Published online by Cambridge University Press: 05 February 2013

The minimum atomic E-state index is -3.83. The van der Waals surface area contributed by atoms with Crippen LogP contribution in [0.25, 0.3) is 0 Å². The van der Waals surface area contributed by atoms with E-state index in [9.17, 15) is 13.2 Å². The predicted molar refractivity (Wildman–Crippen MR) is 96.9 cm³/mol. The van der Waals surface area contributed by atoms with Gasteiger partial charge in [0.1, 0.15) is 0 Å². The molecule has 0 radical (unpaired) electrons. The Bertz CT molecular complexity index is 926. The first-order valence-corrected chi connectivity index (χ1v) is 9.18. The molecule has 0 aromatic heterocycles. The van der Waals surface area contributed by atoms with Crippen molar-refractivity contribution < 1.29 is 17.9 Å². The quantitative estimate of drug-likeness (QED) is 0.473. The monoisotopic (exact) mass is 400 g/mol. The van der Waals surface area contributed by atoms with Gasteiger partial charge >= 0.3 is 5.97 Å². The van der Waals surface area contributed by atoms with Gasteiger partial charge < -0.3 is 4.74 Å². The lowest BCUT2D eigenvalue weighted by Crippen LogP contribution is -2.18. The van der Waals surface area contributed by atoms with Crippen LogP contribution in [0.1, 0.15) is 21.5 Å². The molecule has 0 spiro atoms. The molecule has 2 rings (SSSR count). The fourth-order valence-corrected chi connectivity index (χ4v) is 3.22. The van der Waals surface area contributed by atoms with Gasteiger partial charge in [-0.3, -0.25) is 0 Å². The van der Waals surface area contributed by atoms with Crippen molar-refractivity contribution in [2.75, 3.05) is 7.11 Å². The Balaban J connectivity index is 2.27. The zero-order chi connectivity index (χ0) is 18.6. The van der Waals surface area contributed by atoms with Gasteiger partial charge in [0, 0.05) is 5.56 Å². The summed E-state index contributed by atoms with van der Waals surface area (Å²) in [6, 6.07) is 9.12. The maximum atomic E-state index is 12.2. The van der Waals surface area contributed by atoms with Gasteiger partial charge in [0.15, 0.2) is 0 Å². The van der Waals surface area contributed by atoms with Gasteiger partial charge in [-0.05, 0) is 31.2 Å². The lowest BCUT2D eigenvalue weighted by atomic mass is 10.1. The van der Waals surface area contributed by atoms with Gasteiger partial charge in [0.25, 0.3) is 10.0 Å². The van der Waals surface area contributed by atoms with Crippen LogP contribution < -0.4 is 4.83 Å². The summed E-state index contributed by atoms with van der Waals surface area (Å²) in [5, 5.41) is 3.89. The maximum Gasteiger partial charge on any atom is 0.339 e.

Without question, the most controversial yet persistent effort to assign a generic label to Old English poems has been the identification of ‘elegies’ associated with lament and longing for a lost past. Despite common knowledge that this designation grew out of nineteenth-century nationalism as part of an ‘often idealized and romanticized picture of pre-Christian German life’, and despite repeated admission that the label is technically and historically inappropriate for the Old English poems in question, this generic distinction has steadily grown rigid in critical and editorial practice. In part, critics have sidestepped the inherent problems of this label by expanding from ‘elegy’ as a poetic term to the idea of an ‘elegiac mood’, defined long ago as ‘the sense of the vanity of life, the melancholy regret for departed glories’, and this idea has gradually extended to a general association with lament and nostalgia. The odd result is that the more doubtful the Old English genre became, the more flexible and disparate its definitions, so that – despite nearly a century of study and much evidence to the contrary – the nine poems named as elegies by Ernst Sieper in 1915 are still considered to determine the field: The Wanderer, The Seafarer, The Ruin, The Wife’s Lament, Deor, Wulf and Eadwacer, The Husband’s Message, Resignation and The Riming Poem. All of these poems appear in the famous Exeter Book, the first anthology of poetry in English, and together with Beowulf (which is often said to contain elegies and/or to be elegiac) they include the most studied Old English texts.